This weekend a big milestone occurred.
My sons live in a slightly hilly town with lots of things that are in biking distance. A 7 year old could get to school, to libraries, bookstores, soccer fields, swimming pools, ice rinks and playgrounds. A teenager could ride to the woods, to the T, to many parks, aikido dojos and other areas of as-yet-unknown great interest. Actually, a moderately ambitious bike rider could probably make it to an IMAX theater. When we go camping, most of the kids bring their bikes and spend their time until dark whizzing around the even, partially paved, quite safe roads of the campground. To sum up: my kids need to have bikes, and they need to know how to use them.
Now, I’d wanted to get Grey a bike last year, but my husband thought he was too young. But that argument timed out, so yesterday I walked with Grey down to the local bike store, where Grey chose the very first bike he was shown, it is a silver and green Schwinn.
Of course, Thane might actually spontaneously combust if his brother got cool new transportation and he was left behind, so I decided to do a two-fer and get him a trike. May I just say, for the record, that trikes have come a long way since my day?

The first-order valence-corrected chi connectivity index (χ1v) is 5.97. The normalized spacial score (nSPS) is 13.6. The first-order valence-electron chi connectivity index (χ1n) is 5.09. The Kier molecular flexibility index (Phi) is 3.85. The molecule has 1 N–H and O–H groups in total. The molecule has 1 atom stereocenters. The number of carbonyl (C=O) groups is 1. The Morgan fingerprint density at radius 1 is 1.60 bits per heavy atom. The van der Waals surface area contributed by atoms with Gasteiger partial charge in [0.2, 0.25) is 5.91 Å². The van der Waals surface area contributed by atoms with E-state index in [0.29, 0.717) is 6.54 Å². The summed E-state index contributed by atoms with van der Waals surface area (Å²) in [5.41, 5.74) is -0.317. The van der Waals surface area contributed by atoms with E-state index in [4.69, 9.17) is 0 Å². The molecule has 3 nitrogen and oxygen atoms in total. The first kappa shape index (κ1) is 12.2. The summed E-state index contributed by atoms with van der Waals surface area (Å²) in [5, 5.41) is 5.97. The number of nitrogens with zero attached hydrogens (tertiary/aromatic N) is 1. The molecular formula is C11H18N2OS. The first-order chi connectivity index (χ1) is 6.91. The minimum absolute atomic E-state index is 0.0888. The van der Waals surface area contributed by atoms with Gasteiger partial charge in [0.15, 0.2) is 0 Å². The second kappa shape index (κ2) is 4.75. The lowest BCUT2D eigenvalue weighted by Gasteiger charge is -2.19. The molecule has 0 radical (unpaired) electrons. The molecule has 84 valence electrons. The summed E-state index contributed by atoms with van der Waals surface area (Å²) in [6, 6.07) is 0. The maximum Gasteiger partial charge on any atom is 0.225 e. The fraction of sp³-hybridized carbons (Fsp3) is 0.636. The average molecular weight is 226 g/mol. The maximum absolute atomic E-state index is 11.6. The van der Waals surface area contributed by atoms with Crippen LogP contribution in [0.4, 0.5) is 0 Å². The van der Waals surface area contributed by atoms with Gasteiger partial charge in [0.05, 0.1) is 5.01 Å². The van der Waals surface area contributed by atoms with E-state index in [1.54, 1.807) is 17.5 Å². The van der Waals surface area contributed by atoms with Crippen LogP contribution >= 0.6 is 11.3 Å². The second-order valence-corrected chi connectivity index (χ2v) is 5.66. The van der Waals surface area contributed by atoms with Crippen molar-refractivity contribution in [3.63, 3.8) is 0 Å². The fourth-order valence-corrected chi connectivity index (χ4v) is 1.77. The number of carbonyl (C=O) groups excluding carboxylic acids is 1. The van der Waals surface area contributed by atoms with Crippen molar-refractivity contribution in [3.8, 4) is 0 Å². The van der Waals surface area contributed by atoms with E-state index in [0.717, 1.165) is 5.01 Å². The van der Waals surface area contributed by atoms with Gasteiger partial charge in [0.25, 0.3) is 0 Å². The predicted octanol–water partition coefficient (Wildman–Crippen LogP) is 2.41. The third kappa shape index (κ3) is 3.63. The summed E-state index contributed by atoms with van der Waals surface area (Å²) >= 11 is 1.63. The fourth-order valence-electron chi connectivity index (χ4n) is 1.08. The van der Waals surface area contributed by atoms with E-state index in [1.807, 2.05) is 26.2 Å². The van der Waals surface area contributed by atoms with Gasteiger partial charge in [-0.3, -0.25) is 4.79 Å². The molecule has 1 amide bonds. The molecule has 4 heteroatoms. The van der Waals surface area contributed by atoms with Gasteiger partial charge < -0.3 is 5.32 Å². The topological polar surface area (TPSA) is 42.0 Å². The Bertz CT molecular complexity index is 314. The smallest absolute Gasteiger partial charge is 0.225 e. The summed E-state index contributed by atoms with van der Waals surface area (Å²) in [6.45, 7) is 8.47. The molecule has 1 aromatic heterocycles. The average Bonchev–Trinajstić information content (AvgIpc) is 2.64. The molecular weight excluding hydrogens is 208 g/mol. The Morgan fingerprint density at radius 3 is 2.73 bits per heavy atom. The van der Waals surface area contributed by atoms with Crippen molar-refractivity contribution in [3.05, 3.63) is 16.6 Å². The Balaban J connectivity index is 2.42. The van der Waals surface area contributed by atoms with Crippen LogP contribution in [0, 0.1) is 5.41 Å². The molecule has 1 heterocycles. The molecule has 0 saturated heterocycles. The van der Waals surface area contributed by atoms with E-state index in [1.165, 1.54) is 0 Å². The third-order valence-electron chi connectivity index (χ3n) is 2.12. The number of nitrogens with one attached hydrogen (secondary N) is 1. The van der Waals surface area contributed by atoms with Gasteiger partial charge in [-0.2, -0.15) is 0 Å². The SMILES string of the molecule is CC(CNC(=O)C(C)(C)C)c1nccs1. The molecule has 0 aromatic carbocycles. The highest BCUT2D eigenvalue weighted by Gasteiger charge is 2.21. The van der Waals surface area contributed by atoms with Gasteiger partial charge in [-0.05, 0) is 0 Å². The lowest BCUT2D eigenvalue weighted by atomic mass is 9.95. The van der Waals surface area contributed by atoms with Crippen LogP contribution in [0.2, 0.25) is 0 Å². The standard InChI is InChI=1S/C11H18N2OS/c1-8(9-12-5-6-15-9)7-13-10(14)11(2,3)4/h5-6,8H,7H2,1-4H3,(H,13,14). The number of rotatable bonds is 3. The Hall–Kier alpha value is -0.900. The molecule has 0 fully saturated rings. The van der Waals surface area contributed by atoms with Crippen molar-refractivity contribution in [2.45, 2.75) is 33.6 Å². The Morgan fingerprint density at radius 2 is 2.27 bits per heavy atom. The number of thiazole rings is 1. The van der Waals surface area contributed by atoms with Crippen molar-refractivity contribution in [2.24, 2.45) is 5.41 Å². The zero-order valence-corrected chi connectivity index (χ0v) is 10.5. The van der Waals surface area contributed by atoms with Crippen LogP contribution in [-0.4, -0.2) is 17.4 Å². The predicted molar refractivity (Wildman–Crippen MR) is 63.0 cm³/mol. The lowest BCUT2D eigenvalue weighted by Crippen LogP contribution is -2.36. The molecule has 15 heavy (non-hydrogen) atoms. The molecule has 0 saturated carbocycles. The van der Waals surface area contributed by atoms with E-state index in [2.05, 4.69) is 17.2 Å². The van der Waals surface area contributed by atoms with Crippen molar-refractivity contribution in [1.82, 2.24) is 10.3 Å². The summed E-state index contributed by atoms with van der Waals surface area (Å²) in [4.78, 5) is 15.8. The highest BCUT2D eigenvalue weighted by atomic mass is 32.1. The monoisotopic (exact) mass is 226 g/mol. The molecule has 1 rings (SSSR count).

We went to a local parking lot and went around in satisfied circles. It was awesome, with the bright sunshine and biting winds.
I have a lot of memories of bicycles. Riding on the back of my parents’ bike. The trike I had when I was four in Merced. The beautiful wine-colored 10 speed Schwinn that brought me anywhere in all of Prosser. That was the best bike ever. I flew like a bird. I went everywhere, with complete liberty, on that bike. Ask me sometime about the time my sister and I got epically lost in the Tri-cities, in the wrong time on the wrong side of the river. Turns out you should NEVER trust my sister with directions. That’s a tip, folks.
As I watched my sons speed (see also: snails) around the parking lot I thought about when I STOPPED bicycling. For years I thought it was when we moved to Mineral. There was a) nowhere to go b) no sidewalks c) narrow winding roads with big log trucks. But I know that I did take the red Schwinn into town to Dick’s Store. When I really stopped was when my sister nearly killed herself on a bicycle. Wear your helmets, folks. If you admire my sister’s intellect, it is likely that such intellect was only preserved by a bike helmet that completely split in two after a high speed wreck that required extensive repair. And I don’t think the bike made it at all. When I think about it, I’m surprised I have the courage to start my sons on a two-wheeled path. But life is full of rewards, risks and odds.
And this is worth having.